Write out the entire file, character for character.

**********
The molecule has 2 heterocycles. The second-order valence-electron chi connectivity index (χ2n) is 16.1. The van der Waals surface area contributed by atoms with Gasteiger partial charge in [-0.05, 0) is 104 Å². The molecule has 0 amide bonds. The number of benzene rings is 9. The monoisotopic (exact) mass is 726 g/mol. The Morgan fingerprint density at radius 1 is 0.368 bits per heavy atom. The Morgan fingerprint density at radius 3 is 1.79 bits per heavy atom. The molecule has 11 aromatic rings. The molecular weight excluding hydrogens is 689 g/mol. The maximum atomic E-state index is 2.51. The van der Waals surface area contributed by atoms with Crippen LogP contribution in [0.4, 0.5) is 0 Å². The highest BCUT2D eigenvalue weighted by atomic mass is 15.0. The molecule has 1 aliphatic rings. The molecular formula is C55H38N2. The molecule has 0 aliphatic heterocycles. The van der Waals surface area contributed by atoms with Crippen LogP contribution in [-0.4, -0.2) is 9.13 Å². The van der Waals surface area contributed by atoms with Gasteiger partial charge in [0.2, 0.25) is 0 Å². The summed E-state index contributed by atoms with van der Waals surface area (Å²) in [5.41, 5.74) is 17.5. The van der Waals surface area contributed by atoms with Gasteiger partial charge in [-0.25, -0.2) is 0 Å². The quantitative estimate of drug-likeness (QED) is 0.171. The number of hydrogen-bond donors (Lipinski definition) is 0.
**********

The molecule has 2 heterocycles. The second-order valence-electron chi connectivity index (χ2n) is 16.1. The van der Waals surface area contributed by atoms with Gasteiger partial charge in [-0.05, 0) is 104 Å². The molecule has 0 amide bonds. The number of benzene rings is 9. The monoisotopic (exact) mass is 726 g/mol. The Morgan fingerprint density at radius 1 is 0.368 bits per heavy atom. The Morgan fingerprint density at radius 3 is 1.79 bits per heavy atom. The molecule has 11 aromatic rings. The molecular weight excluding hydrogens is 689 g/mol. The maximum atomic E-state index is 2.51. The van der Waals surface area contributed by atoms with Crippen LogP contribution in [0.4, 0.5) is 0 Å². The highest BCUT2D eigenvalue weighted by atomic mass is 15.0. The molecule has 1 aliphatic rings. The molecular formula is C55H38N2. The molecule has 0 aliphatic heterocycles. The van der Waals surface area contributed by atoms with Crippen LogP contribution in [-0.4, -0.2) is 9.13 Å². The van der Waals surface area contributed by atoms with Gasteiger partial charge in [0.2, 0.25) is 0 Å². The summed E-state index contributed by atoms with van der Waals surface area (Å²) in [5.41, 5.74) is 17.5. The van der Waals surface area contributed by atoms with Gasteiger partial charge in [-0.25, -0.2) is 0 Å². The quantitative estimate of drug-likeness (QED) is 0.171. The number of hydrogen-bond donors (Lipinski definition) is 0.